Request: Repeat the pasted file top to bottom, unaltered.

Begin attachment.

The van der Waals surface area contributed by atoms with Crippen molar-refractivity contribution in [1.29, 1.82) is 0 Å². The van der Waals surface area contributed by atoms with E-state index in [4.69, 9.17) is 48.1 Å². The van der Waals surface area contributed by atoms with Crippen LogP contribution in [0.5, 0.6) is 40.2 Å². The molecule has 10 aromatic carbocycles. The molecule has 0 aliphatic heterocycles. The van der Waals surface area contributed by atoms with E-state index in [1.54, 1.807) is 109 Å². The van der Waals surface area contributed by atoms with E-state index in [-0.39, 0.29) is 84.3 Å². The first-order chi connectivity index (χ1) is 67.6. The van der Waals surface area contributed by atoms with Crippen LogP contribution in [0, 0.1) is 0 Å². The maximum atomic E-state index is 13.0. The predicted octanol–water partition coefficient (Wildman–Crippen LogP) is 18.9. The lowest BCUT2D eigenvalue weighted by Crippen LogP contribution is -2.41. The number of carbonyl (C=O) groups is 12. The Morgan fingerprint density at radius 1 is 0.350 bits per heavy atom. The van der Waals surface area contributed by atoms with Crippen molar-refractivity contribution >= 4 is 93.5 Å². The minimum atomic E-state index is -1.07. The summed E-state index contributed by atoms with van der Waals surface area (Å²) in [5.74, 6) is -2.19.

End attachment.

The van der Waals surface area contributed by atoms with Crippen molar-refractivity contribution in [1.29, 1.82) is 0 Å². The van der Waals surface area contributed by atoms with E-state index in [4.69, 9.17) is 48.1 Å². The van der Waals surface area contributed by atoms with Crippen LogP contribution in [0.5, 0.6) is 40.2 Å². The molecule has 10 aromatic carbocycles. The molecule has 0 aliphatic heterocycles. The van der Waals surface area contributed by atoms with E-state index in [1.54, 1.807) is 109 Å². The van der Waals surface area contributed by atoms with E-state index in [-0.39, 0.29) is 84.3 Å². The first-order chi connectivity index (χ1) is 67.6. The van der Waals surface area contributed by atoms with Crippen LogP contribution in [0, 0.1) is 0 Å². The maximum atomic E-state index is 13.0. The predicted octanol–water partition coefficient (Wildman–Crippen LogP) is 18.9. The lowest BCUT2D eigenvalue weighted by Crippen LogP contribution is -2.41. The number of carbonyl (C=O) groups is 12. The Morgan fingerprint density at radius 1 is 0.350 bits per heavy atom. The van der Waals surface area contributed by atoms with Crippen molar-refractivity contribution >= 4 is 93.5 Å². The minimum atomic E-state index is -1.07. The summed E-state index contributed by atoms with van der Waals surface area (Å²) in [5.74, 6) is -2.19.